Precious moments with family

Precious moments with family

Precious moments with family

It’s time for festivities as many Bangaloreans are celebrating their regional new year this week. While the Punjabi new year Baisakhi and Tamil new year Puthandu fall on April 14, the Kerala new year Vishu and Bengali new year Poila Baishakh fall on April 15.

Manisha Sengupta, a Bengali who’s been in the City for almost two years, says that she’s excited about the festival. “Back home, we would first go to the temple and do the puja, then seek blessings from the elders and greet family and friends. The best part about the festival is getting new clothes,” shares an excited Manisha. She adds that they also get money from elders which is exciting.

“It’s all about family. We gather together and celebrate the joy of the festival and indulge in different delicacies including sweets like payesh and different dishes made of fish and sweet pulav. Since it’s the time of mangoes, we also make ‘green mango chutney’,” shares Manisha.

Ringing in the new year means starting the year with a blessed sight called Vishu Kani for Malayalis like Hemalatha Prakash, a homemaker from Vijnana Nagar. “The Vishu Kani is arranged the night before the Vishu day, and is kept in a brass vessel, Urali.

The kani consists of a golden cucumber decorated with ornaments, a small idol of Krishna, a cloth fan placed in a kindi, a vaal kannadi (a hand mirror), rupee notes or silver coins, nilavillaku (lamp) and different fruits like jackfruit and mangoes. On Vishu morning, everyone wakes up and sees the kani first before starting the day.

This is supposed to bring prosperity in one’s life,” elaborates Hemalatha. She says that other traditions which are followed include the elders of the family giving kaineetam (money) to others in the family and everyone wearing new clothes. “This is also a symbolic way of saying ‘may wealth and prosperity follow you through this year’,” she says. The festivities of the day include a Vishu Sadya, a meal consisting of avial, kalan, olan, banana chips and payasam,” she adds.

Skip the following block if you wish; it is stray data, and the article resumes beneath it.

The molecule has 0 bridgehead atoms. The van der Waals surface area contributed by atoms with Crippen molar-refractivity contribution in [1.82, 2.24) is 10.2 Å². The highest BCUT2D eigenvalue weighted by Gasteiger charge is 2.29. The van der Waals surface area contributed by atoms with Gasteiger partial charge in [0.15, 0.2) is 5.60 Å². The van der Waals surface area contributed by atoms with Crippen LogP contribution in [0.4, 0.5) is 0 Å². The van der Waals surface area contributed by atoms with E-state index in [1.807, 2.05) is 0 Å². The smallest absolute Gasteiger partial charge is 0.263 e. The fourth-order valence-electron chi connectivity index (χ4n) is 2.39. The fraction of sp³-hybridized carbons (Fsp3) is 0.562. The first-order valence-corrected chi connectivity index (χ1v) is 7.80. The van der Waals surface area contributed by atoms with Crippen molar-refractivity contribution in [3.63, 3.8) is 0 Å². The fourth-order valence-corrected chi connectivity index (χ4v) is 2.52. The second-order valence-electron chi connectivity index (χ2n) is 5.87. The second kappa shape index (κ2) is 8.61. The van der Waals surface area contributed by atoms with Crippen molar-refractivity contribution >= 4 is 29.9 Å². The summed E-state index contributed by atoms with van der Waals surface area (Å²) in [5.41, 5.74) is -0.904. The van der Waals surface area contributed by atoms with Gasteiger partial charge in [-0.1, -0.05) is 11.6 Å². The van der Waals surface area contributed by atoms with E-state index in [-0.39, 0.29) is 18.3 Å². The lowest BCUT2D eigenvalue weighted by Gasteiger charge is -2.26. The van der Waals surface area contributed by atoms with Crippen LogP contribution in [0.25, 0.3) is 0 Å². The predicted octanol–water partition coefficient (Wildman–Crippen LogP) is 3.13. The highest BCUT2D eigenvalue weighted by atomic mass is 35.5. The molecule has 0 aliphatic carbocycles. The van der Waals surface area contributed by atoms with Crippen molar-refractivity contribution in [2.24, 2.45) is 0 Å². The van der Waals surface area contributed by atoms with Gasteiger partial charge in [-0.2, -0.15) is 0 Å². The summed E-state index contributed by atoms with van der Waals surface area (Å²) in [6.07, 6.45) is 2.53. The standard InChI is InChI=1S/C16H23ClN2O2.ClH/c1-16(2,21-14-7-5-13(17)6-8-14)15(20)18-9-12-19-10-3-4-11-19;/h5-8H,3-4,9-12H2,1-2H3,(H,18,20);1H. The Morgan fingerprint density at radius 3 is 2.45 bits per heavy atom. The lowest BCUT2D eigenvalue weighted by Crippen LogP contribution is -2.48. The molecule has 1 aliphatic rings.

“The Tamil New Year Puthandu starts with a blessed yellow thread tied on the wrist so as to keep the person safe through the new year,” says Shreevalli P, a homemaker from Sahakar Nagar. “Friends and family flow in and we play games and cards at home.

There is special food like kadlai parp obbatu, prepared along with kosambri, and a dish cooked with raw mangoes,” she says. During the puja, five different fruits are offered to the lord and the garland used to adorn the deity is made of five different flowers. “We usually use odd numbers for special purposes and five is a wholesome number,” she explains.

Shreevalli says that taking an oil bath and wearing new clothes are part of the traditions for the day. “When we buy clothes, we avoid buying colours like black, and buy clothes in maroons, greens or any other bright and light colours. This signifies the celebratory mood of the festival,” she says. For the Punjabis, Baisakhi is about gathering at a common point and celebrating the festival as a family.

Aditi Dhamija, a spatial experience designer, says that back home, all her family members would gather at her maternal grandfather’s house, wear new clothes and visit the gurudwara. “Special food would be made for the festival that would include chole bhature, veg pulav, lassi and suji halwa.

We go to gurudwara and when we get back home, we would sit and talk,” she recalls, adding, “the festivities would also include men dancing bhangra and women performing giddha. Traditional folk songs are also sung.”

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